Vous êtes sur la page 1sur 25

ED0013

Second Language Teaching and Learning






Module 2 Essay 1




"Modality: Arabic Learners Expressing Obligation at the Intermediate Level
By Gareth Williams


MA Applied Linguistics and TESOL
Leicester University 2014

Contents
1. Introduction

Page 3

1.1 Choice of Focus: Modality of Obligation

Page 3

1.2 Justification of Choice of Focus

Page 3


2. English Modality

Page 3

2.1 What is modality?

Page 3

Page 4

Page 5

3. What words are used to express modality of obligation?

Page 6

2.2 Modality in English

2.3 Categories of English modality


3.1 Must (In regards to obligation)

Page 6

3.2 Have to (in regards to obligation)

Page 7

3.3 Should (In regards to obligation)

Page 9


4. The importance of context, background assumptions and culture

Page 10


5. General problems with learning modality

Page 12

5.1 Problems for Arabic learners expressing obligation

Page 12


6. Pedagogical Implications

Page 15


7. Conclusion

Page 15

Page 17

Page 19


Bibliography

Appendices

Gareth Williams Modality: Arabic Learners Expressing Obligation at the Intermediate
Level

1. Introduction
1.1 Choice of focus: Modality of obligation

This essay will examine the teaching of modality of obligation for Arabic students at an
intermediate level. This section of the essay will describe the content of the rest of the
essay. The second section of the essay will justify the choice of focus. Section two will
attempt a description of modality as it appears in every language. Section three will
introduce the common words used to express obligation: must, have to and
should. Section four will discuss the importance of context, background assumptions
and culture towards using modality. Section five will focus on problems associated
with learning modals. Section six will propose some pedagogical implications with
reference to those problems identified in section nine. Section seven will provide some
conclusions that this essay has arrived at.

1.2 Justification for Choice of Focus

Expressing obligation is common in communicative interactions so it is highly useful to
Arabic students at an intermediate level (Saeed, 2009). It is an area that is easily
skipped over by the textbooks currently used by Arabic learners of English. The varied
meanings and forms of the modal auxiliaries present challenges for any learners of
English. These challenges are compounded for Arabic learners, as there is no similar
system of modal auxiliaries in their mother tongue.

2. English Modality
2.1 What is modality?

Very broadly, modality is a function of language that communicates statements about,
or on the basis of, situations which need not be real (Portner, 2009). To be more
specific, modality is a form of participation by the speaker in the speech event.
Gareth Williams Modality: Arabic Learners Expressing Obligation at the Intermediate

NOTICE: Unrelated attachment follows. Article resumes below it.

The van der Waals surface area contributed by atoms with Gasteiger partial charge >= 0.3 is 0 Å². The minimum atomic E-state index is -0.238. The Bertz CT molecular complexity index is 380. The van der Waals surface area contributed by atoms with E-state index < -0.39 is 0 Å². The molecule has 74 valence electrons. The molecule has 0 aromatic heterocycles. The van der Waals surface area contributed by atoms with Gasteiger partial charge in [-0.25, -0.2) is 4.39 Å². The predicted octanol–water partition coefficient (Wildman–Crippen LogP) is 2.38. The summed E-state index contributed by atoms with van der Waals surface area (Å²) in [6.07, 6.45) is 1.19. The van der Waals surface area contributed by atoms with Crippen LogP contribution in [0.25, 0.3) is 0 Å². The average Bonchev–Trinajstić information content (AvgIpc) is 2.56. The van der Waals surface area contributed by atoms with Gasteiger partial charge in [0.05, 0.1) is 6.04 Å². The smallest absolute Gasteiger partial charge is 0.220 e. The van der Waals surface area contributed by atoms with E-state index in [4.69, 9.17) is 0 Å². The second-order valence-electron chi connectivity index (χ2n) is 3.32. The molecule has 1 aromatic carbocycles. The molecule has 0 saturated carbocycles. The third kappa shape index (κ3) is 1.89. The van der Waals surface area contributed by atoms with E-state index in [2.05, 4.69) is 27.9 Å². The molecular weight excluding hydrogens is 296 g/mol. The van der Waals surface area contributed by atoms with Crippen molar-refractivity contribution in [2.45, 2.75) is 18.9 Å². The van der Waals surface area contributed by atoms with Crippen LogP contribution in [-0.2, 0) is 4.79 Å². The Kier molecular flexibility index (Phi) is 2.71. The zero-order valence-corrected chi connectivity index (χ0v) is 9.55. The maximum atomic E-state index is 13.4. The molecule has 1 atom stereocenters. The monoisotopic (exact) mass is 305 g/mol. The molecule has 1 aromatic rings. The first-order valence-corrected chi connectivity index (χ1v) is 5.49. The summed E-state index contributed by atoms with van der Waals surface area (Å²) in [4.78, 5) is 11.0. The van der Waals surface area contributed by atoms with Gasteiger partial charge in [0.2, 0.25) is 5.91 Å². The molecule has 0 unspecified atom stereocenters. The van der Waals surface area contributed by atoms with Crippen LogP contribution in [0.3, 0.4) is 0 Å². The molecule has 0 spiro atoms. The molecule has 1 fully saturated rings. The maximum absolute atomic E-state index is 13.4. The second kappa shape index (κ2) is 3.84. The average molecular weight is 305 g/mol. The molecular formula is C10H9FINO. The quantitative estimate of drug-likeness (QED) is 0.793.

Level

Through modality, the speaker associates with an utterance an indication of its status
and validity in his own judgment (Halliday, 1970). Modality, therefore, performs the
function of expressing numerous attitudes and opinions that the speaker has to the
literal meaning of their statements. These attitudes and opinions include permission,
obligation, ability, probability, likelihood, necessity, criticism, advice, and commands,
among many others (Thornbury, 1997).

Bahloul (2008) agrees that, in any language, communication is carried out for the
purpose of influencing the listeners beliefs, attitudes, or behavior. Therefore, the act of
creating an utterance is to take a stand on the content of a thought as expressed to an
audience. That stance is actuated through the system of modality (Bahloul, 2008).
Bahloul describes every utterance as an interaction between a lexical component and a
modality component. Modality is, therefore, present throughout language as an
inherent characteristic of every utterance.

2.2 Modality in English


In English, modality is expressed in two ways: lexical modality and grammatical
modality. As we can see from Bahlouls definition, the lexis of English will carry literal
meaning concurrently with modal meaning. Therefore, an example of lexical modality
might be, I hope the bus arrives on time where the word hope also carries its own
lexical meaning. Modality can also be communicated using adverbs and adjectives, for
example, likely and probably (Thornbury, 1997).

A distinctive feature of English is the second form of modality: grammatical modality.
This form of modality can be expressed through a range of dedicated auxiliary verbs:
must, may, might, can, could, will, would, shall, and should (Thornbury, 1997). These
pure modals do not carry any independent lexical meaning they function solely to
convey grammatical modality. Pure modals retain certain formal characteristics: they
are not inflected in the third person, are followed by the bare infinitive, are negated
Gareth Williams Modality: Arabic Learners Expressing Obligation at the Intermediate
Level

by the addition of nt or not, are inverted with the subject to form a question, and
they have no past tense form (Parrott, 2012). Others, like have to are described as
semi modals because, although they perform a similar function, they differ from pure